An art exhibit installed at the Museum of the Moving Image in Astoria by actor Shia LaBeouf’s art collective has been the scene of hate speech by white supremacists, and one councilman held a rally on Sunday to “forcefully respond against the hate.”
Councilman Jimmy Van Bramer held the Jan. 29 rally at the exhibit, where hundreds of Queens residents came out to repeat the phrase “He will not divide us” into the camera, which is live-streamed all around the world.
“It is an important and thought-provoking piece that has elicited many powerful and positive interactions,” he said in a statement. “It has also brought out dissenting voices, which of course the piece welcomes. Alarmingly, it has also brought out hate speech, hateful acts and hate groups recognized by the Anti-Defamation League and the Southern Poverty Law Center.”
The exhibit, titled “He Will Not Divide Us,” was installed on Jan. 20. A camera was placed on a wall outside of the museum and the words “He will not divide us” were painted on the wall. People are encouraged to say the words into the camera, which will be on display for four years, throughout the duration of Donald Trump’s presidency.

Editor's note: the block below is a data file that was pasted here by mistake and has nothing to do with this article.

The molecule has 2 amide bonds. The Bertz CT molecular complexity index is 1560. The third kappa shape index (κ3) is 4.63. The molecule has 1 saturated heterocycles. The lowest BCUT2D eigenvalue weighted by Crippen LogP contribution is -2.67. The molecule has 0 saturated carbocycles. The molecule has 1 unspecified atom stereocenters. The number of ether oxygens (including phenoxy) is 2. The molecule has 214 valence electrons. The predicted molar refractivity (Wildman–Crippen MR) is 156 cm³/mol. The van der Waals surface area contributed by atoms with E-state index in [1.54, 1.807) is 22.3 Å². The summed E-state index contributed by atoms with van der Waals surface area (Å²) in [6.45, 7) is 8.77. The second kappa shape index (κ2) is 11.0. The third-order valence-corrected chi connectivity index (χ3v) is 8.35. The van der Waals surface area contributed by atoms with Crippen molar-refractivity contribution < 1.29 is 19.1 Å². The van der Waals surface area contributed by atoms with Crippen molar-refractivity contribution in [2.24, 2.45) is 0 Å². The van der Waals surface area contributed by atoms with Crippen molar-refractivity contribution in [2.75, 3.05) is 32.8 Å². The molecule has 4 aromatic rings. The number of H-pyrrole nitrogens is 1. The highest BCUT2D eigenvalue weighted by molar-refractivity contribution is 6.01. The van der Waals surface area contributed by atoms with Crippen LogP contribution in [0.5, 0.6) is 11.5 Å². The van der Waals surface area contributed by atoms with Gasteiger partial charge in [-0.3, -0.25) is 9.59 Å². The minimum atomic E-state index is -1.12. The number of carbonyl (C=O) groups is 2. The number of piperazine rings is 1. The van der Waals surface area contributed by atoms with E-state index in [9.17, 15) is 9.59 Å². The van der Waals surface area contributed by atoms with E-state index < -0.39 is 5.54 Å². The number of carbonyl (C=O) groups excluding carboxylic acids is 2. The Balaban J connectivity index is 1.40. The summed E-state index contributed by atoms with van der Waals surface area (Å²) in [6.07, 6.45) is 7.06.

Soon after the camera was placed there, some people began to use it to express other viewpoints. A man repeated Nazi phrases such as “We must secure the existence of our people and a future for white children” and the number 88, an abbreviation for the Nazi salute Heil Hitler.
LaBeouf, who was present when the man started saying the phrases into the camera, began to yell “he will not divide us” in his face. Another passerby went up to the camera and repeated, “Hitler did nothing wrong.”
LeBeouf was briefly arrested on Jan. 26 for after getting into a heated argument with a 25-year-old protester, according to CNN. The actor was booked on misdemeanor charges after allegedly tugging on the protester’s scarf during the argument and scratching the individual’s neck.
Sunday’s rally was held at the museum to demonstrate “Queens Values,” which include “inclusivity, diversity and love,” Van Bramer said.
Residents created signs with phrases such as “not afraid” and “we are all immigrants.” Public Advocate Letitia James also attended the event.
The event took place two days after the Trump Administration announced that people from seven predominately Muslim countries would not be able to travel into the United States, including those with green cards and visas. This ban sparked outrage across the country, where hundreds protested at airports including JFK Airport in Queens.
Van Bramer has held other events to protest Trump’s rhetoric during his campaign, including a march to Trump Tower from Long Island City in November, when the NYPD was reporting a spike in hate crimes across the city.